ana jioraK jiarcriiser. This used to be picked up as ofton by Nancy an by hor father. It was not much, truly, whether from n commercial or a literary point of view | bat it formed, for nil that, ono of the events 'of. the week, and to havo missed tliu papor in this latitude wns to havo lost a day. Tho round of weekly life — if one excepts the escort days, brigli toned by a vision of Mux dashing past with his booming sabre at the "carry" — was now dull as ditch water for Nnnoy. In fact llornk without Max was as flat and insipid and dreary as it would havo been to any town bred lady, or to any woman of fashion transplanted thither from Mayfair. Nancy's nature, however, was not of a morbid type, and alio found relief ill licr garden and lior hoes beyond tho ordinary household occupations; hut for all this she had coiitriiotcil a habit of Bighing, and hor various .littlo employments' woro but mcohnnicnlly carried out after tho escort had passed. Hut as time woro. on tho milioipntion of its rearrival brightened up the whole of tho prospeot, and when the oarts and tho trooperH and tho dashing young sergeant came thundering up tho mountain road, itsoomed for Nancy os if the suii wit's rising again on Borak, and tho first timo, too, for an ontiro wool; ! . John Arnold, nlways kind, was novcr a very tnlkativcman, but now, in those dnys succeeding tho return of Max to duty, ho wns more reserved thai) ever, anil appeared almost (at least Nnnoy fancied so, and women arc noted for tho shrewd ness of their gitosses) to nvoid all rcfarouca to the one subjeot ever uppermost in her mind. 1'erhnps it may have been that John Arnold, jiliilosopiior-Uko, had formed the habit of look ing ou the dark side of tho oloud with tho idoa rather' than the liopo of being agreeably dis appointed should the bright or sun smitten sido uiinnoe to present itself. Solt would liaveboonbiit 4, natural in him to avoid allusion to n tnpio possi bly fated to bring grief or disappointment to tho heart of Ids daughter ; but actuated by the best possiblo intentions as her fatlior wns, his mys terious, airs and ways did not servo in any way io onlianoo hor happiness. " Why do you always call ' somebody ' .Mr. Gay thorn, father?" It Is Nanoy who, with a souse of somothing on her mind,- is endeavoring in a favorable momont to load up to tho fateful subjeot. Nature in onu of her very oalmcst and most bonignant moods, seems to breathe in coiifldonco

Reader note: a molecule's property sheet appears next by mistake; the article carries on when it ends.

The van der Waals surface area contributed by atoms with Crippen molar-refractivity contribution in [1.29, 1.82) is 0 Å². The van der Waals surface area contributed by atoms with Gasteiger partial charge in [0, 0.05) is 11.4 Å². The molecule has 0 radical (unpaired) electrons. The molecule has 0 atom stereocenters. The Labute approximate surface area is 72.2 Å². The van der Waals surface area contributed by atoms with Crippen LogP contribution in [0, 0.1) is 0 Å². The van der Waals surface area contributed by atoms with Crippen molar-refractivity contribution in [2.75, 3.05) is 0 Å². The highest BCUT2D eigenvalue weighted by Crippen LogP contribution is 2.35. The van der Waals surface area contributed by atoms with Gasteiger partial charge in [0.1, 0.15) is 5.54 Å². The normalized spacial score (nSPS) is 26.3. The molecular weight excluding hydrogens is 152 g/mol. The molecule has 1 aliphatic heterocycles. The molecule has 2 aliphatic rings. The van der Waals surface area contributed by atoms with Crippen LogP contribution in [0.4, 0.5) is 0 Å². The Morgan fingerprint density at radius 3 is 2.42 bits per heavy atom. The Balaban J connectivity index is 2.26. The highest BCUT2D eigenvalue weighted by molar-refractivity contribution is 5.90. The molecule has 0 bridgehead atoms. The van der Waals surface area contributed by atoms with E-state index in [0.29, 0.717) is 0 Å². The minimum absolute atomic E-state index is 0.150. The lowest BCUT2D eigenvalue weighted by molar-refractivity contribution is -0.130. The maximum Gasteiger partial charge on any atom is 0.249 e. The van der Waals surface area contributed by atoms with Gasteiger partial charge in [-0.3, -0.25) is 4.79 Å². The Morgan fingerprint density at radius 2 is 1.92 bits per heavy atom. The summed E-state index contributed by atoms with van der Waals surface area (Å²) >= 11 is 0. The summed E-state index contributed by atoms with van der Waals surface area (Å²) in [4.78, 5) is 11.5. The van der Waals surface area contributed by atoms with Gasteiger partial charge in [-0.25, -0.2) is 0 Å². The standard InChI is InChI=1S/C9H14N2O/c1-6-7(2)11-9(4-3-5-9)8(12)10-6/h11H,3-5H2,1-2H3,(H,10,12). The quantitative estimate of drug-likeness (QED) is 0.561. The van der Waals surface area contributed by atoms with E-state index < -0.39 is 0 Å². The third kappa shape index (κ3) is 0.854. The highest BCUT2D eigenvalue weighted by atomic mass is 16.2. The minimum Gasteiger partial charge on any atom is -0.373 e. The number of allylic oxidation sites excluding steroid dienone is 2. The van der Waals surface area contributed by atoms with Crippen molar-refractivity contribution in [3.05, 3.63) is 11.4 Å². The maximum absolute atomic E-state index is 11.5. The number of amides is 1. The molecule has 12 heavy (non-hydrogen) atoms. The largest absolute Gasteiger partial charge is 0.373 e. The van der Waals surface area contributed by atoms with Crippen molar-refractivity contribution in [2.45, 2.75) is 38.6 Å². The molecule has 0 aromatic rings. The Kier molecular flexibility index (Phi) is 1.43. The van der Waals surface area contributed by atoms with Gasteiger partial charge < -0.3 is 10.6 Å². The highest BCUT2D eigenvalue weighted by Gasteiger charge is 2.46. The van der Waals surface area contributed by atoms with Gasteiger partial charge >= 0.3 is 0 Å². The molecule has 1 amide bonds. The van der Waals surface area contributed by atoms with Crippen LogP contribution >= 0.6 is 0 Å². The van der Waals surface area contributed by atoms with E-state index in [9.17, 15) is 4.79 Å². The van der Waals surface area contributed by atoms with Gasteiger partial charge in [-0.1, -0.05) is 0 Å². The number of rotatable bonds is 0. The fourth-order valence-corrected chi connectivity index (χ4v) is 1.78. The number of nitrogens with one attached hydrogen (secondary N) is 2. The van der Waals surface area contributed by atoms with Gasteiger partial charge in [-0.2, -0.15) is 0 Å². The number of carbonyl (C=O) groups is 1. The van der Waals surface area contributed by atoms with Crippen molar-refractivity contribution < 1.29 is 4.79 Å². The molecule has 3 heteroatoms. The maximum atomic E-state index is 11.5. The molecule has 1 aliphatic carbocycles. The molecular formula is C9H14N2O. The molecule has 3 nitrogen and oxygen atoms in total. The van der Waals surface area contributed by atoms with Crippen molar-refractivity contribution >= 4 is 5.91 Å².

as tho sun in sotting kissos tho shoulder of Mount Borak, whence stroam down tho long dork shadows projcctod from tho trunks of the withered trees. Tho smoke from tho huts and cottagos struggles gently upwards through tho goldon lingo ; blue as it crosses tho bolt of forest foliage, bnt turning to a rich brown as it mounts into the air. The drowsy " tintamnrre " of tho oloadas In tho distant treo tops, suggostivo of slumbers to oomo, falls soothingly on the ear ; nor is tho evonsong of a pair of laughing jnokasscs at a half milo rango entirely dovoid of a oertaln music of its own. Tho spell of tho sunsot hour is upon thom as they paoa. the garden walks when tho boes re turn from their wanderings, and whilo tho odor of tho parterre perfumes all tho air. Nnnoy holds hor father by tho hand while ho solemnly puffs awny at his block pipe and re marks intcrjeotionally upon tho pumpkins and water melons. "But why do you nlwayB call 'some body ' Mr. Gay thorn, father?" Two or throe mora pull's, and tho bluo smoko mounts honvenward to join tho smoko that went bnforo— then John Arnold pulls himself to- gethor ; for his "girl" (as he nlways calls hor), must havo her answer. "Well ! bcoauso Ithinkit'sbestso;byandbyo, if all goos wall, perhaps wo may drop it." " But it won't bo Mr. Gaythorne, thou, atoll, dad I you will promise to drop It, won't you, liko a door old man as you nro ?". Whothor it wns that Nanoy in tone or in action had brought hor dead mother forcibly before him, but his faaburcs relaxed, and for answer lie Btoppod ; stooped and kissed licr on tho forehead. That Nnnoy had gained hor point would have been evident to any onlooker, supposing such a porson in tho garden, from her beaming and elated eomitouunco, and tho wondrous light that enmo into licr largo and lustrous eyes. "I want yoii always to think of him as ' Max,' inst as I do. Then I shall bo happy." This is Nanoy in continuation, as, kissing tho " old man " in her turn, sho bounds into tho house to sao about supper. Chapter XI. — " Fringe. " The air in very bright and alcar ; tho sun well up in tho porfaot Australian sky. Tho bees hum contontcdly over their honey-quest in tho garden, and tho birds ohirp oheerily as thoy lop mid whirr from twig to twig in tho slirub- bory. The atmosphere is redolent of lilua blos som and tho prolonged and regular "k'sBh" of John Arnold's jack plane falls constant and smooth upon tho ear. Nanoy, with a wliito handkerchief folded across from corner to cornor, trained bonnet- wiso over her bright young head, eagerly wntahes from behind the garden gate, the only oloud visible, but it is a dnst oloud, through whoso floating particles one can by this timo discern tiic heads of men and of horses, and the beaming points of regulation sabres. When the escort (for it it tho escort she sees travelling along rapidly under tho canopy thoy havo orcatcd for themselves) is in anil halted for a few minutes, a single figure, with a regular dragoon seat, and bestriding a perfect picture of a charger, (comes cantoring gaily up the hill ; a streak of silver lightning plays against the animal's near flank, wliero tho bright scabbard struggles wildly to escnpo from tho slings, and slaps haokwnrds anil forwards with tho accelerated motion. Just time to disengage a foot from tho stirrup and leap from tho great domipiquo saddle with holsters and tho big rolled up oloak strapped up in front. Tho horse is led iusido tho gate and Max nnd Nnnoy aro once mora togther. l'rince, who is a creature to bo trusted, iB left looso upon tho grass under an old grey gum in tho garden, whore, no lie switohes oil tho flics with ilis whisking tail and rubs liislongsmaoth nose keenly ngninst his projected knee, snorts and stamps his feat alternately after tho traditional fashion of